Over the years, theater has resisted so many new musical forms. While working on ways to pitch Hip-Hop musicals to the theater community, Award-winning Playwright/Producer and Rhymes Over Beats Founding Artistic Director, Patrick Blake, came up a brilliant idea to create a Hip-Hop Theater Company. Rhymes Over Beats welcomes hip-hop artists, producers, writers, DJ’s and all Hip-Hop enthusiasts who share the company’s mission to help ensure that the dominant music genre becomes a mainstay in theater through the production of Hip-Hop musicals. Naturally with all the commotion over Broadway’s sold-out revival of “Hamilton”, we were very curious. So Style Cartel sat down with Patrick himself to find out the back story and what fans (like us!) can expect:

What is the idea behind Rhymes Over Beats?
In 1943 six of the songs in the billboard top ten songs of the year were either from a broadway show or was written by some one who routinely wrote for Broadway. By 1983 there were none. Our idea is to reunite theater music and popular music by writing theater pieces that use Hip Hop

What made you think to create an organization like Rhymes Over Beats?
Originally I wrote the book of a musical about unjust conviction. An MC from Chicago, Chi-Ill wrote the Hip Hop songs for it. When I told people about it, the response was overwhelming positive. I had more offers to participate than I had parts to play. I started wondering how I could use all the talented people around me. Rhymes Over Beats is the result.

Where do you see Rhymes Over Beats in 5 years or 10 years?
I see a growing thriving theater company. In 5 years a theater company that creates and produces one new show a year. In 10 years one that creates two shows a year in our own space.

Tell me more about you, Mr. Blake. You’ve been writing and producing plays for years. When did the crossover begin to take shape for the idea of Rhymes Over Beats, and bringing Hip-hop to the Broadway stage?
I was one of the original producers of “the exonerated”. A documentary play that told the story of six actual people who had been arrested, tried, convicted of a capital offense and sentenced to death. All for something they didn’t do. Even though they were all eventually exonerated, it made their lives more much more difficult. As a writer the experience inspired me to create a fictional account of an innocent man caught in the criminal justice system. My experience up to this point was as a commercial producer. Which made me think of a musical. It’s easier to sell tickets to a musical. Since the story was fictional, I wanted as much authenticity as I could get. That meant using hip hop music.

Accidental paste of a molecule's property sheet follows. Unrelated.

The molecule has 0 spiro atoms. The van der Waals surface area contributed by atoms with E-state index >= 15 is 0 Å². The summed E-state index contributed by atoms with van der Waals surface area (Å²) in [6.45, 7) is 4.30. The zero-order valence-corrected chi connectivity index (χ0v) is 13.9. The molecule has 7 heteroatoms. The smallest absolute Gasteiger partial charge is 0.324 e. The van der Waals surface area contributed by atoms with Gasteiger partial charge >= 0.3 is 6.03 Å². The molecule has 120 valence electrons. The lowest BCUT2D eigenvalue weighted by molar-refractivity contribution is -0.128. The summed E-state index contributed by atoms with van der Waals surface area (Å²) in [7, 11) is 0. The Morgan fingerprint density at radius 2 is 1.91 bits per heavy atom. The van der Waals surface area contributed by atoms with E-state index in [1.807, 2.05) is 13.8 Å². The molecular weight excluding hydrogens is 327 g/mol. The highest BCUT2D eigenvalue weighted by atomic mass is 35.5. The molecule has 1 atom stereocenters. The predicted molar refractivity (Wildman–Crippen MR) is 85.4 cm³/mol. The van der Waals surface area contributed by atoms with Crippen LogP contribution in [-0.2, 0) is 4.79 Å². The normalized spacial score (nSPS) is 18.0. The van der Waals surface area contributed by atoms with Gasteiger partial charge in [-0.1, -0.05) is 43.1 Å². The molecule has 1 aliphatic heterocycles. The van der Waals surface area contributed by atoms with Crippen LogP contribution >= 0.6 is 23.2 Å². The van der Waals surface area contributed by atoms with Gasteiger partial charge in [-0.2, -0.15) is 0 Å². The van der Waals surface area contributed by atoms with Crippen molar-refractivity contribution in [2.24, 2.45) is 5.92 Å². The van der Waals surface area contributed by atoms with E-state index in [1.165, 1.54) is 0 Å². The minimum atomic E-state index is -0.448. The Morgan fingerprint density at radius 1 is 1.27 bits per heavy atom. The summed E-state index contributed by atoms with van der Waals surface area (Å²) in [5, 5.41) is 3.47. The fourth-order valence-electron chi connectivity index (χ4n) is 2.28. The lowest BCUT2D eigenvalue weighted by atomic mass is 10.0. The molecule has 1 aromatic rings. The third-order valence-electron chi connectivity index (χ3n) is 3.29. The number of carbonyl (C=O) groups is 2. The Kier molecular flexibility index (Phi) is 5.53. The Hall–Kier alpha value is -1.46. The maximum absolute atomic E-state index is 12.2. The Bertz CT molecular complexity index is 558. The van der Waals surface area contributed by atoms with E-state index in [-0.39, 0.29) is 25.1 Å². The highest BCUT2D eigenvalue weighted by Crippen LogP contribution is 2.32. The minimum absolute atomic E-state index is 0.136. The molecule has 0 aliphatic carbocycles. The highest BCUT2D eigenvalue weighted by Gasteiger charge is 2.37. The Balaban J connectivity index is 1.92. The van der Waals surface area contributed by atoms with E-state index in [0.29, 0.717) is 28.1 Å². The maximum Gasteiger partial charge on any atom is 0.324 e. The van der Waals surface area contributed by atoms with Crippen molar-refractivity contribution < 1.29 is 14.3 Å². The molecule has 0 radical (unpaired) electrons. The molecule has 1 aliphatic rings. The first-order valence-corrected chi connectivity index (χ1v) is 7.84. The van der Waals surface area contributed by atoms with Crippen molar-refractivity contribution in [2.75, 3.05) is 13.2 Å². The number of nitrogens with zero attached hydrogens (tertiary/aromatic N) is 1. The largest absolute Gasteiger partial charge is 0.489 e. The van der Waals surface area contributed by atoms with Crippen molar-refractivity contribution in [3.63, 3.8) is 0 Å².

We hear that Rhymes Over Beats will make history. How does your company differ from those who are currently on stage – Hamilton for example? As this is a piece of history unwrapped, per se, how do you plan to make history?
When we succeed in our mission of making popular music ant theater music the same music we will have made history. Rock which created the split over a half century ago couldn’t. We will. “Hamilton” is a great, groundbreaking musical. Even better I think than “in the heights”. But they came out seven years apart. Lin-Manuel Miranda is just one person. So years go by with no hip hop musical. But imagine if there were seven LMMs all writing away. You would have no gaps. That’s what Rhymes Over Beats is, a collective of playwrights, MCs, DJs, all creating theater, with actors to act in them, directors to direct them, and theater producers to put them on their feet in front of an audience.

If you could have any 5 artists and 5 producers cast in your upcoming plays, who would they be and how would you cast them?
Rock is used in musicals. Dylan, Elton John, Carole King, Paul Simon have all provided the music for theater. Most recently Sting. There is a problem with this. The musicals are all ‘greatest hits’ shoved into a story, or have music written for an audience by an artist who has a distinguished career and marketed to an audience which expects ‘greatest hits’.